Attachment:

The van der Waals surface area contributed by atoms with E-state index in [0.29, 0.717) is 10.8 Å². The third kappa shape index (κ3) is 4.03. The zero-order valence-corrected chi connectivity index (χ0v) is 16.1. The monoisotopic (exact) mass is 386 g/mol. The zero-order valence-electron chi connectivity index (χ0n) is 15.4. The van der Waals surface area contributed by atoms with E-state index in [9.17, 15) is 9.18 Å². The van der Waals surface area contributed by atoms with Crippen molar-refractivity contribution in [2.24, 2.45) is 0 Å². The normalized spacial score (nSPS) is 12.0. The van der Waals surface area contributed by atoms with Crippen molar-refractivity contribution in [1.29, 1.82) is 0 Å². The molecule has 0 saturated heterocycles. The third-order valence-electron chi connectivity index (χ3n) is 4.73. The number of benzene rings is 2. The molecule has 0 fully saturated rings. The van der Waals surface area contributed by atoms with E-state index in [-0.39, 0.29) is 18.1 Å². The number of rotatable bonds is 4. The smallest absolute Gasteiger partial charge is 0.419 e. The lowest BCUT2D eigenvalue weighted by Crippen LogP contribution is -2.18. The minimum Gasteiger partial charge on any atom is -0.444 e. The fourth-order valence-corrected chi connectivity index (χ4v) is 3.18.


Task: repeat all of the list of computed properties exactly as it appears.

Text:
The van der Waals surface area contributed by atoms with E-state index in [0.29, 0.717) is 10.8 Å². The third kappa shape index (κ3) is 4.03. The zero-order valence-corrected chi connectivity index (χ0v) is 16.1. The monoisotopic (exact) mass is 386 g/mol. The zero-order valence-electron chi connectivity index (χ0n) is 15.4. The van der Waals surface area contributed by atoms with E-state index in [9.17, 15) is 9.18 Å². The van der Waals surface area contributed by atoms with Crippen molar-refractivity contribution in [2.24, 2.45) is 0 Å². The normalized spacial score (nSPS) is 12.0. The van der Waals surface area contributed by atoms with Crippen molar-refractivity contribution in [1.29, 1.82) is 0 Å². The molecule has 0 saturated heterocycles. The third-order valence-electron chi connectivity index (χ3n) is 4.73. The number of benzene rings is 2. The molecule has 0 fully saturated rings. The van der Waals surface area contributed by atoms with E-state index in [-0.39, 0.29) is 18.1 Å². The number of rotatable bonds is 4. The smallest absolute Gasteiger partial charge is 0.419 e. The lowest BCUT2D eigenvalue weighted by Crippen LogP contribution is -2.18. The minimum Gasteiger partial charge on any atom is -0.444 e. The fourth-order valence-corrected chi connectivity index (χ4v) is 3.18.